Delta Alpha Pi Honor Society (DAPi)
DAPi is a cohort of 20 - 30 high-achieving students who use their leadership skills to advance a climate of equity and inclusion. Over 2,500 students belong to DAPi nationwide. Please explore the long list of colleges and universities with chapters.
DAPi provides a platform for members to capitalize on their talents through a variety of initiatives. Students can advocate, educate, and problem-solve through their contributions to events and publications. Meetings and workshops allow students to establish a peer network, which in turn strengthens their confidence and motivation for degree completion. Members enjoy recognition from the college for their academic achievements. Additional benefits include an honor cord and pin to wear at graduation, as well as eligibility for awards and scholarships. DAPi opens doors for members to reflect on education and revise social narratives about the roles that students can play.
In the honor society’s first five years at NSCC, DAPi has hosted two collegewide celebrations of learning diversity and the arts, including spoken word and silent auction art programs. Members created three publications, the last of which was a contender in a national literary magazine competition. Members presented a panel discussion that examined relationships between learning and perceptions of ability and filmed a training session for faculty. DAPi has also held interactive awareness events on selected topics. The honor society offers some options for members to work on projects independently, but collaboration with peers remains a central and significant component of DAPi.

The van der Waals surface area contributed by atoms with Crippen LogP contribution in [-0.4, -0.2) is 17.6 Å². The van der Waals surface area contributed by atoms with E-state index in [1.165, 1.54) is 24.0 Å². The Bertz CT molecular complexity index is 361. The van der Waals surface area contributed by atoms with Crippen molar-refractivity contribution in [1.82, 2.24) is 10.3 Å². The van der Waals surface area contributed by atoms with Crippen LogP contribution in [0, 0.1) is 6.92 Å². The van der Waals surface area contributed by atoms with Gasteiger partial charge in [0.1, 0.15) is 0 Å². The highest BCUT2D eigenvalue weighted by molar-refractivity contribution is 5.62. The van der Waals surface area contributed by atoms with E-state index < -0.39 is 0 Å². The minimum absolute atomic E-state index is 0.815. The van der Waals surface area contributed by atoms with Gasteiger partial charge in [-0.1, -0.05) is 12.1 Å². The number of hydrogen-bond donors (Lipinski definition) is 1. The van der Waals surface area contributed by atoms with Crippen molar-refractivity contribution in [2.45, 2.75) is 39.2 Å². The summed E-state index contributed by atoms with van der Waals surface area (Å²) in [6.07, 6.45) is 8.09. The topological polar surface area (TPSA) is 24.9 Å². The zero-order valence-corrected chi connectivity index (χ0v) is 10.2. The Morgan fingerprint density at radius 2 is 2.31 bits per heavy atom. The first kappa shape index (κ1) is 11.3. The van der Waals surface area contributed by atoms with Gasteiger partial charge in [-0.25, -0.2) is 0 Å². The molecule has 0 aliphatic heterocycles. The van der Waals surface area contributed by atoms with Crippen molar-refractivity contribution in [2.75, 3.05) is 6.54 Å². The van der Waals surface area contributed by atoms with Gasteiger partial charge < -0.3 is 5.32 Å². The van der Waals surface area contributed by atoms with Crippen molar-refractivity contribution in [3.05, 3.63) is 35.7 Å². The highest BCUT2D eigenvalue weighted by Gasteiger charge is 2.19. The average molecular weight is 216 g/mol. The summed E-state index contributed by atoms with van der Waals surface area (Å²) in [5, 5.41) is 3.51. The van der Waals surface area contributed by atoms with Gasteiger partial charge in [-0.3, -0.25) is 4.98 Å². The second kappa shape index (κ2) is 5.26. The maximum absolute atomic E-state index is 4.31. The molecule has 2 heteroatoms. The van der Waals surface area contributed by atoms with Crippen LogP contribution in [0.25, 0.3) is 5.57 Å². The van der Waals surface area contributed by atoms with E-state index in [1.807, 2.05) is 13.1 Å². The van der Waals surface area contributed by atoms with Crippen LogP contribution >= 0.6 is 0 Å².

Student Feedback and Recognition
100% of participants in 2015 and 2016 who evaluated DAPi said they would recommend the program to other students. Our chapter was named NSCC’s Outstanding Club of the Year for two years straight. One of our members was the nation’s first recipient of the Delta Alpha Pi Scholarship.
Membership is free and by invitation only. Students must achieve a GPA of 3.1 or higher after completing 24 college-level credits. Students must also possess basic leadership skills developed through experiences of disability and achievement. After attending a mandatory welcome session, members meet several times each fall and spring semester to design initiatives and bring them to life. Through this work, honor society members become respected leaders on campus who produce real, constructive change.
Honor Society Advisor
Aillie McKeever, MFA